Historical and marketing relevance:

Bottom line, the combat sports world will be treated to a rare occasion. The sports most debated division will boast its two champions on free television. When the UFC announced the deal with FOX not many would jump to the conclusion that the heavyweight title would be up for grabs on the network television premier.

This will also be one of the few times in mixed martial arts history where the number one and two ranked heavyweights will be fighting. The last notable occurrence of this is when Fedor Emelianenko fought Antonio Rodrigo Nogueira in Pride.

What better way to bill a fight then this: "Watch the two best heavyweights in the sport clash on live TV!!!"

The UFC is looking to build stars and with the retirement of Chuck Liddell and Randy Couture, the illness hampering Brock Lesnar and the new wave of young and unknown champions filling the ranks, what better way to build your companies heavyweight superstars?

The winner of this fight will propel himself into super stardom as the best heavyweight in combat sports. The rarely talked about brothers in boxing will stand no chance in terms of popularity when the champion is announced on network television.

Logistics of the show:

Even though many have complained of the one-hour show featuring only one fight, there has to be considerations given to this major announcement. Most notably, understanding that this is a title fight which has the possibility of being 25 minutes long. The possibility of a foul or stoppage in time during the bout could prolong it further. The last thing the UFC wants is to run out of time in its first foray onto network TV.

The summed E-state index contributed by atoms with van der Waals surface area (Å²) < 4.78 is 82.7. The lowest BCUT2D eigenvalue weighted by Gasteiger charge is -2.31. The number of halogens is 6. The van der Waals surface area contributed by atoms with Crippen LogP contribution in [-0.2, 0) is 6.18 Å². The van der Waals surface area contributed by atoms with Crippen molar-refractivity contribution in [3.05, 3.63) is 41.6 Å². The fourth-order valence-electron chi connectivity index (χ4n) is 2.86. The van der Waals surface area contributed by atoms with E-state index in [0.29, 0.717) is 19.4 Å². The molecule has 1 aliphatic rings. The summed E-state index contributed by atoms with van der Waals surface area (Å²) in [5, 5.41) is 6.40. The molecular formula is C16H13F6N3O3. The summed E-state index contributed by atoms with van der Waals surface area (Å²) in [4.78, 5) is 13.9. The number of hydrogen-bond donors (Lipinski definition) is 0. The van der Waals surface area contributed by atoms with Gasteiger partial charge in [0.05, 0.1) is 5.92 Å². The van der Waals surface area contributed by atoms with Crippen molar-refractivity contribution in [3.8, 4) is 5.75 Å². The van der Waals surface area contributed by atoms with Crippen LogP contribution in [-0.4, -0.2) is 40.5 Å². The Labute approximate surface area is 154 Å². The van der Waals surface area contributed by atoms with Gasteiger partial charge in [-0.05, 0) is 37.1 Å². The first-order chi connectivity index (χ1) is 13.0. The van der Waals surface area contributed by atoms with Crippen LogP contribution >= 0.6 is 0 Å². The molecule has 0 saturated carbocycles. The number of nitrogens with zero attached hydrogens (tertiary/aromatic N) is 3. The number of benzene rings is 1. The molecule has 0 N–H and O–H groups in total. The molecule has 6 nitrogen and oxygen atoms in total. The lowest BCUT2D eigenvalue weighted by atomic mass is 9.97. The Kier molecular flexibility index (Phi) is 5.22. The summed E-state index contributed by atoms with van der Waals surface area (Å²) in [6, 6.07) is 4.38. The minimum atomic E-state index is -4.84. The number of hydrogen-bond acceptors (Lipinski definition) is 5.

In terms of 60 minutes, understand the fight alone could be a total of 25 minutes. Commercials will presumably air between rounds, which lasts for around one minute total, would mean four, one minute commercial breaks. We can also expect commercials both before and after the bout begins and concludes. So we are looking at at least 30 minutes there. Also, they will spend a segment welcoming viewers of Fox to the new era of MMA on network TV. That will be 40 minutes. Now add in each fighters entrance and some pre fight hype and clips you are looking at a rough estimate of about 50+ minutes maximum.

There will be an entire preliminary card underneath the Velasquez vs. Dos Santos bout, so in the event that they need to fill some extra time on the live broadcast on FOX, they will have quite a few fights to choose from. It may seem odd to offer just one bout over an hour long program but they've done well to leave themselves plenty of options with an extremely flexible broadcast partner.

The UFC knew what they had to do with this fight card. They knew very well they needed to make a huge splash for its new partners. We're not on Spike TV anymore.

Today, a historic announcement towards the progression of the sport was announced and we should all be celebrating.